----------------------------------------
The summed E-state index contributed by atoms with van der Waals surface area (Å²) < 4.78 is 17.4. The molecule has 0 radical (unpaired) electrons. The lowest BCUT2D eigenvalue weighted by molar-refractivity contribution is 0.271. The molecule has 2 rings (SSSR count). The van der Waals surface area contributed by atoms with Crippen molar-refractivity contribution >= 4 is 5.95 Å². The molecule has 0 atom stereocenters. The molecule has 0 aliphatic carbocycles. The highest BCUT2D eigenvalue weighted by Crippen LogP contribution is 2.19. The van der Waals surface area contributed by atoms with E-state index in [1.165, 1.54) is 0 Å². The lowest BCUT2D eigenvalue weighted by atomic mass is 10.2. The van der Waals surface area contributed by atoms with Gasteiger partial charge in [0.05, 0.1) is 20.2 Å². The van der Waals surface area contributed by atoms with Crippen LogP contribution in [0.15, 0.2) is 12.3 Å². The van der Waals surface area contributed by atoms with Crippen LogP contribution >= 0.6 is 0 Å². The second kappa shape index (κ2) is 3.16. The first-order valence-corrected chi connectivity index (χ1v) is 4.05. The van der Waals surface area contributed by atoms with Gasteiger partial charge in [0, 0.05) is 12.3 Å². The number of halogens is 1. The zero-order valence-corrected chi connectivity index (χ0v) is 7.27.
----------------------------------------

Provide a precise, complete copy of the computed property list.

The summed E-state index contributed by atoms with van der Waals surface area (Å²) < 4.78 is 17.4. The molecule has 0 radical (unpaired) electrons. The lowest BCUT2D eigenvalue weighted by molar-refractivity contribution is 0.271. The molecule has 2 rings (SSSR count). The van der Waals surface area contributed by atoms with Crippen molar-refractivity contribution >= 4 is 5.95 Å². The molecule has 0 atom stereocenters. The molecule has 0 aliphatic carbocycles. The highest BCUT2D eigenvalue weighted by Crippen LogP contribution is 2.19. The van der Waals surface area contributed by atoms with E-state index in [1.165, 1.54) is 0 Å². The lowest BCUT2D eigenvalue weighted by atomic mass is 10.2. The van der Waals surface area contributed by atoms with Gasteiger partial charge in [0.05, 0.1) is 20.2 Å². The van der Waals surface area contributed by atoms with Crippen LogP contribution in [0.15, 0.2) is 12.3 Å². The van der Waals surface area contributed by atoms with Crippen LogP contribution >= 0.6 is 0 Å². The second kappa shape index (κ2) is 3.16. The first-order valence-corrected chi connectivity index (χ1v) is 4.05. The van der Waals surface area contributed by atoms with Gasteiger partial charge in [0, 0.05) is 12.3 Å². The number of halogens is 1. The zero-order valence-corrected chi connectivity index (χ0v) is 7.27.